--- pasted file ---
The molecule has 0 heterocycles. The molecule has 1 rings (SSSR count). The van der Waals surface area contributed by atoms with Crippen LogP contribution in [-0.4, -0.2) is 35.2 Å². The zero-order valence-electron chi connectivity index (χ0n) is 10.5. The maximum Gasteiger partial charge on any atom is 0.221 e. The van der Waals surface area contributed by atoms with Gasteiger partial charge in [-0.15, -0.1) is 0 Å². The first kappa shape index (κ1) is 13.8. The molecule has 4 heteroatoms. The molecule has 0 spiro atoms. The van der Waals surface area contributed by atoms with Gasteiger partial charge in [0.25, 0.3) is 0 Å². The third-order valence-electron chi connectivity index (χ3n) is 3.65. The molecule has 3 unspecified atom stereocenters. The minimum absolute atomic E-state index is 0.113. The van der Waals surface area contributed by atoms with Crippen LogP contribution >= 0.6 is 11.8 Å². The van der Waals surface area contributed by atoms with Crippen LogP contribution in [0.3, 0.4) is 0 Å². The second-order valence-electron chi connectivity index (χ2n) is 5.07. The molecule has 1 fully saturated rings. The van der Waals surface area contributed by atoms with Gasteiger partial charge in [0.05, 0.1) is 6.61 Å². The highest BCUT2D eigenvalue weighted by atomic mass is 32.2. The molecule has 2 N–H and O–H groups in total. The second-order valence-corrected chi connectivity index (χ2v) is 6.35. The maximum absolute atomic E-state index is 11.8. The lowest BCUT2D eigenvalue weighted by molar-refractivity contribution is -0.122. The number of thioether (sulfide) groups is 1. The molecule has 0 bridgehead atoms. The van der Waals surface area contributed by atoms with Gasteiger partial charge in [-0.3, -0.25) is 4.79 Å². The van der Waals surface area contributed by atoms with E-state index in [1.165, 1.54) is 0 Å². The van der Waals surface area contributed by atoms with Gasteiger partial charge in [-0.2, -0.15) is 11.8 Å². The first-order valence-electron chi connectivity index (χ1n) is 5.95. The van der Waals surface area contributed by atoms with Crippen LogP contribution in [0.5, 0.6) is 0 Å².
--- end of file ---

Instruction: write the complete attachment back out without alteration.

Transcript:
The molecule has 0 heterocycles. The molecule has 1 rings (SSSR count). The van der Waals surface area contributed by atoms with Crippen LogP contribution in [-0.4, -0.2) is 35.2 Å². The zero-order valence-electron chi connectivity index (χ0n) is 10.5. The maximum Gasteiger partial charge on any atom is 0.221 e. The van der Waals surface area contributed by atoms with Gasteiger partial charge in [-0.15, -0.1) is 0 Å². The first kappa shape index (κ1) is 13.8. The molecule has 4 heteroatoms. The molecule has 0 spiro atoms. The van der Waals surface area contributed by atoms with Gasteiger partial charge in [0.25, 0.3) is 0 Å². The third-order valence-electron chi connectivity index (χ3n) is 3.65. The molecule has 3 unspecified atom stereocenters. The minimum absolute atomic E-state index is 0.113. The van der Waals surface area contributed by atoms with Crippen LogP contribution >= 0.6 is 11.8 Å². The van der Waals surface area contributed by atoms with Crippen LogP contribution in [0.3, 0.4) is 0 Å². The second-order valence-electron chi connectivity index (χ2n) is 5.07. The molecule has 1 fully saturated rings. The van der Waals surface area contributed by atoms with Gasteiger partial charge in [0.05, 0.1) is 6.61 Å². The highest BCUT2D eigenvalue weighted by atomic mass is 32.2. The molecule has 2 N–H and O–H groups in total. The second-order valence-corrected chi connectivity index (χ2v) is 6.35. The maximum absolute atomic E-state index is 11.8. The lowest BCUT2D eigenvalue weighted by molar-refractivity contribution is -0.122. The number of thioether (sulfide) groups is 1. The molecule has 0 bridgehead atoms. The van der Waals surface area contributed by atoms with Gasteiger partial charge in [-0.3, -0.25) is 4.79 Å². The van der Waals surface area contributed by atoms with E-state index in [1.165, 1.54) is 0 Å². The van der Waals surface area contributed by atoms with Gasteiger partial charge in [-0.2, -0.15) is 11.8 Å². The first-order valence-electron chi connectivity index (χ1n) is 5.95. The van der Waals surface area contributed by atoms with Crippen LogP contribution in [0.5, 0.6) is 0 Å².